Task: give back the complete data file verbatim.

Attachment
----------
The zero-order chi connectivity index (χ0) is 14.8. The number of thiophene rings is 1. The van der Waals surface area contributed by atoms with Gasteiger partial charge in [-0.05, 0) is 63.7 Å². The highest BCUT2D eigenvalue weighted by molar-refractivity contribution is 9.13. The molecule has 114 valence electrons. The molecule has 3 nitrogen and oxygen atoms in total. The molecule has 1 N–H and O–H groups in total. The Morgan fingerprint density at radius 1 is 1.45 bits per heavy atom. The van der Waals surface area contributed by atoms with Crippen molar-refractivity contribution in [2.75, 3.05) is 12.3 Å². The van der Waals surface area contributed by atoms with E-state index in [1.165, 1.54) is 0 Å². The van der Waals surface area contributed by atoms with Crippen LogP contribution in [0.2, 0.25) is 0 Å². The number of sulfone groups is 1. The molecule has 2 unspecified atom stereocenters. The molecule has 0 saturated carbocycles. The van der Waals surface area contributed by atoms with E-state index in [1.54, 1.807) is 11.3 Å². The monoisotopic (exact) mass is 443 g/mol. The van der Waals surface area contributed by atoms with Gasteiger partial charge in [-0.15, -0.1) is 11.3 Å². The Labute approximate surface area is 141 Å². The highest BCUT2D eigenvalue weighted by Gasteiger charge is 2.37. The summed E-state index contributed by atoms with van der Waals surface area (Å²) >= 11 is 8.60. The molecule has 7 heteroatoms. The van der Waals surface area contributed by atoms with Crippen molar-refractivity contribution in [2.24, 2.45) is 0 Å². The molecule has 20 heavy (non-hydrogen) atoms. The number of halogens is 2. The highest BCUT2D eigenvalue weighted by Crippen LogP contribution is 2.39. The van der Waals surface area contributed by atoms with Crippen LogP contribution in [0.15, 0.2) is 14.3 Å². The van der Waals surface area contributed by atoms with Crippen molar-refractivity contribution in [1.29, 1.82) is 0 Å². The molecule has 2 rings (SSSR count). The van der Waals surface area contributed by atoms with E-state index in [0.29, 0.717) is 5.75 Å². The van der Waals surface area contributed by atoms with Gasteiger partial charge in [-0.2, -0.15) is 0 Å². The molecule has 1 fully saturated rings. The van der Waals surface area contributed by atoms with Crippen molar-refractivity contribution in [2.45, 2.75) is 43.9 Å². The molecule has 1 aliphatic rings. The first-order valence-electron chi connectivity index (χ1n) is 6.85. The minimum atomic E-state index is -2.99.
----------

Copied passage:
The zero-order chi connectivity index (χ0) is 14.8. The number of thiophene rings is 1. The van der Waals surface area contributed by atoms with Gasteiger partial charge in [-0.05, 0) is 63.7 Å². The highest BCUT2D eigenvalue weighted by molar-refractivity contribution is 9.13. The molecule has 114 valence electrons. The molecule has 3 nitrogen and oxygen atoms in total. The molecule has 1 N–H and O–H groups in total. The Morgan fingerprint density at radius 1 is 1.45 bits per heavy atom. The van der Waals surface area contributed by atoms with Crippen molar-refractivity contribution in [2.75, 3.05) is 12.3 Å². The van der Waals surface area contributed by atoms with E-state index in [1.165, 1.54) is 0 Å². The van der Waals surface area contributed by atoms with Crippen LogP contribution in [0.2, 0.25) is 0 Å². The number of sulfone groups is 1. The molecule has 2 unspecified atom stereocenters. The molecule has 0 saturated carbocycles. The van der Waals surface area contributed by atoms with E-state index in [1.54, 1.807) is 11.3 Å². The monoisotopic (exact) mass is 443 g/mol. The van der Waals surface area contributed by atoms with Gasteiger partial charge in [-0.15, -0.1) is 11.3 Å². The Labute approximate surface area is 141 Å². The highest BCUT2D eigenvalue weighted by Gasteiger charge is 2.37. The summed E-state index contributed by atoms with van der Waals surface area (Å²) >= 11 is 8.60. The molecule has 7 heteroatoms. The van der Waals surface area contributed by atoms with Crippen molar-refractivity contribution in [2.24, 2.45) is 0 Å². The molecule has 20 heavy (non-hydrogen) atoms. The number of halogens is 2. The highest BCUT2D eigenvalue weighted by Crippen LogP contribution is 2.39. The van der Waals surface area contributed by atoms with Crippen LogP contribution in [0.15, 0.2) is 14.3 Å². The van der Waals surface area contributed by atoms with Crippen molar-refractivity contribution in [1.29, 1.82) is 0 Å². The molecule has 2 rings (SSSR count). The van der Waals surface area contributed by atoms with E-state index in [0.29, 0.717) is 5.75 Å². The van der Waals surface area contributed by atoms with Gasteiger partial charge in [-0.2, -0.15) is 0 Å². The molecule has 1 fully saturated rings. The van der Waals surface area contributed by atoms with Crippen molar-refractivity contribution in [2.45, 2.75) is 43.9 Å². The molecule has 1 aliphatic rings. The first-order valence-electron chi connectivity index (χ1n) is 6.85. The minimum atomic E-state index is -2.99.